Contained in § 3729-2733 of the US Code, the Act makes a person or entity improperly receiving payment from or avoiding payment to the US Government (other than via tax fraud) liable to compensate the government. The cornerstone of the US legislation is its qui tam provisions, which allow a private individual (the “relator”) to bring a claim on behalf of the government and claim a percentage of the overall amount recovered if successful – in effect, a reward for whistleblowing. A qui tam claim is established by section 3730, and allows the relator to recover 15-25% of a successful claim where the government regulator decides to join the claim, or 25-30% where the regulator chooses not to be involved.
According to US Department of Justice statistics on litigation under the Actfrom October 1987 to September 2012 , over $35 billion has been recovered through the legislative scheme in the last 25 years. Of that, almost $24 billion was recovered through qui tam claims.

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Weighing up the costs

At least one commentator has criticised the UK Government’s consideration of False Claims Act-type rewards by stating that it “presents a serious and insidious threat for UK companies”. That threat, it is asserted, arises from the encouragement that some individuals may receive from such financial incentivisation, to perpetuate problems and irregularities in a commercial context that could well have been stopped sooner.

The argument proceeds that the lure of a larger financial payment by allowing problems to develop will potentially jeopardise the employment of fellow employees; subvert good corporate compliance systems that require internal integrity; force companies to make a benchmarked payment to departing and often complicit individuals; and will ultimately subvert the credibility of potential prosecution witnesses. Respectfully, in the context of qui tam claims at least, such arguments bear little resemblance to the actual operation of the False Claims Act in the United States since 1986. 

Practically speaking, the US experience demonstrates that, rather than undermining good corporate compliance systems, it promotes greater scrutiny of such systems. Further, under the US False Claims Act, any employee, contractor or agent is entitled to all relief necessary to make them whole if they are discharged, demoted, suspended, threatened, harassed, or in any other manner discriminated against in the terms and conditions of employment because of lawful acts done by them or someone with whom they are associated in furtherance of an action under the Act or to stop one or more violations of section 37291. Additionally, coupled with relevant “proceeds of crime” legislation, complicit individuals are unlikely to receive the benefit of any recovered funds.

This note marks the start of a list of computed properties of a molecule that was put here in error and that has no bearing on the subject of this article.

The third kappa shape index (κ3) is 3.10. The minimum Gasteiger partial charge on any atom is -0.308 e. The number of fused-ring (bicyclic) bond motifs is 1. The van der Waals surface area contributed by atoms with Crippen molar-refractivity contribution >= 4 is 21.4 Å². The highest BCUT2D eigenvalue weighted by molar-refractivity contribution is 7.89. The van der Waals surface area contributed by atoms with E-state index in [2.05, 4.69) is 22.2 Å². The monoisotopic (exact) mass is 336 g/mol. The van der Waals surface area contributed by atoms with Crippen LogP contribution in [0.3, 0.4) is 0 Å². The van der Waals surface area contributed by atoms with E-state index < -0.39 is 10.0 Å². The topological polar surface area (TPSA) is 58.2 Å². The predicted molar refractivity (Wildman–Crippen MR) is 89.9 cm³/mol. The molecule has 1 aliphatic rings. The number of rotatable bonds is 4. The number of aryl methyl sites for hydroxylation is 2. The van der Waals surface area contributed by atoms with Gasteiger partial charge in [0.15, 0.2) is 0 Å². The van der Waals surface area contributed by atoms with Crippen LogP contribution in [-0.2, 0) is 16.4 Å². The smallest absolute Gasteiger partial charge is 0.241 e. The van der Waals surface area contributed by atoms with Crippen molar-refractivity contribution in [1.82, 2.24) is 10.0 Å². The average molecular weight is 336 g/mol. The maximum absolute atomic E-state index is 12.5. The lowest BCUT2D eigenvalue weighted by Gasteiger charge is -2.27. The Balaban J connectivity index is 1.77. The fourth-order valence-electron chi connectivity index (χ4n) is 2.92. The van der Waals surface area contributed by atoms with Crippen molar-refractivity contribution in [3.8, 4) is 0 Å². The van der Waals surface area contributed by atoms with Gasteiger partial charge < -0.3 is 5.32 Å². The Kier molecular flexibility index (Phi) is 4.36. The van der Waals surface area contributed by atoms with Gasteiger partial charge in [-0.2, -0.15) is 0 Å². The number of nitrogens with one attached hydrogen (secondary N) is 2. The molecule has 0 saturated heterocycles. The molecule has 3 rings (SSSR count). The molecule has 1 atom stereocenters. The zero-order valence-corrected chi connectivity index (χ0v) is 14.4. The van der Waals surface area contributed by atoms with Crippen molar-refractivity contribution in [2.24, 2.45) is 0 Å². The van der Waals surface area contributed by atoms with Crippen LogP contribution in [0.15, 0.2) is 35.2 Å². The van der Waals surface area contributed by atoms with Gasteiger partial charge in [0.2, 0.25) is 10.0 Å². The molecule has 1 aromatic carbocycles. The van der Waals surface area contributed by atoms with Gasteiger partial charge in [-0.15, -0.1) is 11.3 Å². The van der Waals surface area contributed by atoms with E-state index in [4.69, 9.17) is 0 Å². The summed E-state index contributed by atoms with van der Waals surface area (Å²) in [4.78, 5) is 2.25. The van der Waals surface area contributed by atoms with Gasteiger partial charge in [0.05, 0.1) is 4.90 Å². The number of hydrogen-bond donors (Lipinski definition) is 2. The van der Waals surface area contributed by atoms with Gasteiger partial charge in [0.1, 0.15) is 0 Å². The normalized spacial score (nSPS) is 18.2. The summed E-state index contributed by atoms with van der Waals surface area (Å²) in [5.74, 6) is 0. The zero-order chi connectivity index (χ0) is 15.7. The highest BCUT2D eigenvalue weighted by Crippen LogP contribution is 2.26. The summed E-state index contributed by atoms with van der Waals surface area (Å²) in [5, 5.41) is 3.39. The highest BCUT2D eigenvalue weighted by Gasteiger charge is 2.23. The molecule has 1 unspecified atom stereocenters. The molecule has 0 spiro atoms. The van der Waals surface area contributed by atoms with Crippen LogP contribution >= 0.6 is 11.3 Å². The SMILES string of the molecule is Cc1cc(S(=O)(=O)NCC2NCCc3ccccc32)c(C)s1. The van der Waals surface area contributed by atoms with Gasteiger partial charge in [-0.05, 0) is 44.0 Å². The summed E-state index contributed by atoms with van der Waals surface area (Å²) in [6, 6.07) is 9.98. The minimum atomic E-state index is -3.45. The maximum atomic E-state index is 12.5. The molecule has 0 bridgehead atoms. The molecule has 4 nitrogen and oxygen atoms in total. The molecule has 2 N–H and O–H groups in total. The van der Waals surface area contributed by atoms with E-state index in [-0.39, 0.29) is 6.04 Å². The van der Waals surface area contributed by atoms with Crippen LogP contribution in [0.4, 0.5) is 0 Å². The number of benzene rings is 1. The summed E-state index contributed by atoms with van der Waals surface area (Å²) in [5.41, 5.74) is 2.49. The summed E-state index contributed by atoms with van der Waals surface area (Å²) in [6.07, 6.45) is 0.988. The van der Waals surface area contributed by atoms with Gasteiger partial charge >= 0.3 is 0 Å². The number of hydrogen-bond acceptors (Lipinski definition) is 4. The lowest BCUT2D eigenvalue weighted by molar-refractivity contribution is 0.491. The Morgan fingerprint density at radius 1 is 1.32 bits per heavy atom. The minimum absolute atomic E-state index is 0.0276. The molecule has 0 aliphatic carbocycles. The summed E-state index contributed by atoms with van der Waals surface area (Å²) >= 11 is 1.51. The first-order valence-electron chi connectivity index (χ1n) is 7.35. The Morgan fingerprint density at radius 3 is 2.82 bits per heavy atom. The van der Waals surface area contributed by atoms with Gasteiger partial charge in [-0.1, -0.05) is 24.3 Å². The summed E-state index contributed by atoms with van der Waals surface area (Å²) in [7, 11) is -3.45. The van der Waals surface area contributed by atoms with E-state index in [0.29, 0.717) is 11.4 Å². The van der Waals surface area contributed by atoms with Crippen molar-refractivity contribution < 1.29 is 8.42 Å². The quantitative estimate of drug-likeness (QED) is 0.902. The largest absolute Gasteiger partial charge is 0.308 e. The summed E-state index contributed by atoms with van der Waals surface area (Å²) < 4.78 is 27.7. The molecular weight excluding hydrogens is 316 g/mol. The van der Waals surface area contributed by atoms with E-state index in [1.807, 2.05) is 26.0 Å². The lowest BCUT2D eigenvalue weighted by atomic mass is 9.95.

Claims under the US False Claims Act are also limited in time. The limitation of liability is the later of either 6 years after the date on which the violation of section 3729 is committed,2 or 3 years from the date when facts material to the right of action are known or reasonably should have been known by the official of the United States with responsibility to act in the circumstances, but in no event more than 10 years after the date on which the violation is committed.3

Finally, in practice the “first in time” rule often sees claims brought sooner rather than later, for fear of being shut out of any recovery action. US courts will dismiss any action or claim if substantially the same allegations or transactions alleged in the claim have already been publicly disclosed in a Federal criminal, civil or administrative hearing in which the Government or its agent is a party, in a congressional, Government Accountability Office, or other Federal report, hearing, audit or investigation, or by the news media.4

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The operation of the False Claims Act in practice

In the past ten years in the US, there have been a considerable number of significant payouts made by large corporations in response to qui tam claims. Many of these claims resulted in settlements or court orders in the hundreds of millions or even billions of dollars and also led to criminal charges.

The majority of large-scale qui tam claims under the US False Claims Act have been taken against large pharmaceutical corporations. According to an article in the New York Times in April 2009, “almost every major drug company has been accused in recent years of giving kickbacks to doctors or short-changing federal programs”.5 Among these, claims have been successfully prosecuted or settled for offences such as falsely or fraudulently billing Medicare for durable medical equipment, promoting drugs for uses not approved by the Food and Drug Administration, failing to report key safety data for products, false price reporting practices, Medicare and Medicaid fraud, and paying kickbacks to physicians.